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How Collaborative Robots Are Revolutionizing the Manufacturing Industry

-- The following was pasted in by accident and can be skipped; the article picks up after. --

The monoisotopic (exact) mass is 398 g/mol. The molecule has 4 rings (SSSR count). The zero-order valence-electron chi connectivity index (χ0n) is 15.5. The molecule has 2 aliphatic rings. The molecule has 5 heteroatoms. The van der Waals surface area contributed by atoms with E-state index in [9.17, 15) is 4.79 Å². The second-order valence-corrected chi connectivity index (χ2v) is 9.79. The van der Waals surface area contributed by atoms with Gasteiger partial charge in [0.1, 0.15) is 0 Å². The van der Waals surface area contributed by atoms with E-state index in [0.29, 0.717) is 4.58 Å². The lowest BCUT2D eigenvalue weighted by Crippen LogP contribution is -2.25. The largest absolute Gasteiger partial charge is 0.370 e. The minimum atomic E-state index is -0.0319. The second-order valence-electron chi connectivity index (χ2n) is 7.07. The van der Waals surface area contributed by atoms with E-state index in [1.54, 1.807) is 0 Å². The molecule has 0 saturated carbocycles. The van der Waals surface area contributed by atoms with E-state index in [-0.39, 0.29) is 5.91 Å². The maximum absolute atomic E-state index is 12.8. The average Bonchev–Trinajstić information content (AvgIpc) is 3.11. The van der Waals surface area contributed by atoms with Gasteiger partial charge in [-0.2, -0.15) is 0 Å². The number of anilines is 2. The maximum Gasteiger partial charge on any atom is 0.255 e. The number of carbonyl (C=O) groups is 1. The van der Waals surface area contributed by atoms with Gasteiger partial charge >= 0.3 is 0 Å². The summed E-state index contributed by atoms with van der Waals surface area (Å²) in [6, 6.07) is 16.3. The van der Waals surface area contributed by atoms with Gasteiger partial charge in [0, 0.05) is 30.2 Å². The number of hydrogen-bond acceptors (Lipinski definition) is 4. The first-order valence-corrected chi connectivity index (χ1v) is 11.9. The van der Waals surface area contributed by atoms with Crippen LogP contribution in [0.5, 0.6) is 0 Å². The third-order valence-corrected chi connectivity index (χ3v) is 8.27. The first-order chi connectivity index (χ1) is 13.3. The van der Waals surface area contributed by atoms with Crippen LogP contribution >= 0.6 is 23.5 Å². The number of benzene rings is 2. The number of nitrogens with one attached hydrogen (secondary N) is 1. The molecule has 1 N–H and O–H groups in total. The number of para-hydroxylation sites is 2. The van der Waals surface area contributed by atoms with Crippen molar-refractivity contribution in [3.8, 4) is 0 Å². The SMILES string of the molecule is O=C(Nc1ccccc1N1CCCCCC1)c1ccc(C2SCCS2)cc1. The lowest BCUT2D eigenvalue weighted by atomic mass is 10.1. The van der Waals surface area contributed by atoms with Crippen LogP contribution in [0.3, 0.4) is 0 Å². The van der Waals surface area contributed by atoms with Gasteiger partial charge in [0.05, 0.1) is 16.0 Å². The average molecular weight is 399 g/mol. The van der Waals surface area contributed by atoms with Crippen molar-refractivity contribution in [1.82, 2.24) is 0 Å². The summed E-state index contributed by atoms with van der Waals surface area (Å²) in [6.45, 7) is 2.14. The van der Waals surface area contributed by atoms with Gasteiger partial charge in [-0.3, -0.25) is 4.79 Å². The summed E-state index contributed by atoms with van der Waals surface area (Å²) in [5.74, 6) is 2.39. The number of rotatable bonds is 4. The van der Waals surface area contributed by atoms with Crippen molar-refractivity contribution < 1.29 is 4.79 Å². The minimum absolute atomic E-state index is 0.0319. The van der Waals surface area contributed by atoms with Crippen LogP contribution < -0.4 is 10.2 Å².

Article | December 10, 2021